Silicon Mesh for the Remote Modulation of Organ Electrical Activity



    • Electric organ stimulation has shown promise in the clinic for treating aberrant neurological and cardiac activity. Problematically, this approach is limited by the high risk associated with surgical or gene editing approaches to implant these stimulation systems.
    • The inventors engineered a specifically doped silicone wire network on a flexible polymeric scaffold that can passively contour and adhere to an organ. The photoelectric properties of silicone material allow for organ activity to be modulated upon irradiation of sub-UV light through the material.
    • The invention is a silicone mesh devices that is implanted around an organ and can modulate the electric activity of that organ through the irradiation of sub-UV light. A machine learning search algorithm is used to determine the light intensity and irradiation pattern necessary to produce the desired organ activity.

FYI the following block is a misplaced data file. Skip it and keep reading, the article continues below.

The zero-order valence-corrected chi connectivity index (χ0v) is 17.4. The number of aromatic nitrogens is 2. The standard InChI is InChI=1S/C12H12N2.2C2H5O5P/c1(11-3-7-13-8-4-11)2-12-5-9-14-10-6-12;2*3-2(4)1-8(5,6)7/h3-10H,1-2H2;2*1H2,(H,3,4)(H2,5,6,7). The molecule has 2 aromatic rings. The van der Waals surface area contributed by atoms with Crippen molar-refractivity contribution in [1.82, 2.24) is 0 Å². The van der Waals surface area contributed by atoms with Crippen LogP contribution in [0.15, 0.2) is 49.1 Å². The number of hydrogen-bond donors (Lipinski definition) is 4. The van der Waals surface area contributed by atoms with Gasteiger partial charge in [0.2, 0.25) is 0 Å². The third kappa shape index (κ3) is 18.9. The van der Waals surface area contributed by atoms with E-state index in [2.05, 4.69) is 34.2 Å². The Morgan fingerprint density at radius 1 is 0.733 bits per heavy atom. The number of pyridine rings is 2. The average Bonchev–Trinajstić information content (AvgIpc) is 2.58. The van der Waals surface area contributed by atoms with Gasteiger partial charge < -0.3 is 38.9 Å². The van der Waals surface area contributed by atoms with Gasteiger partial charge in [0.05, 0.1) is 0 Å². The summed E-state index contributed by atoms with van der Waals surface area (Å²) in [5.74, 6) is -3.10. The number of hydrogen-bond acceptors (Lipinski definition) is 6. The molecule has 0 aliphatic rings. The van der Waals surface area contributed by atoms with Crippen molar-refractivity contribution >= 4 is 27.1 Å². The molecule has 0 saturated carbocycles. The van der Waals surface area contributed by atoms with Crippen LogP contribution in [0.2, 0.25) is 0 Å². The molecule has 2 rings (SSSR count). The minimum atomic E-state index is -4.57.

• The inventors proved the robustness of the silicone mesh system by designing two separate scaffolds to modulate electric activity in in vivo rat brains and ex vivo rat hearts. They demonstrated how their devices can induce movement in limbs of a sedated rat and induce heartbeat of a specific frequency.



    (A) In vivo stimulation of rat brains: Movement of rat limbs over time, where time t=0 denotes light impulse delivery. (B) Ex vivo stimulation of rat hearts: Left plot shows heart beat with no light irradiation, right plot shows modified heart beat with light irradiation. Green line shows light pulse and blue line shows heartbeat.





    • One-time procedure to implant
    • Low risk of infection and complication 
    • Application of silicone mesh platform to multiple organ types  
    • Power and light source external to body


    • Cardiac arrythmia treatment 
    • Neurological disorder treatment
    • Tissue engineering







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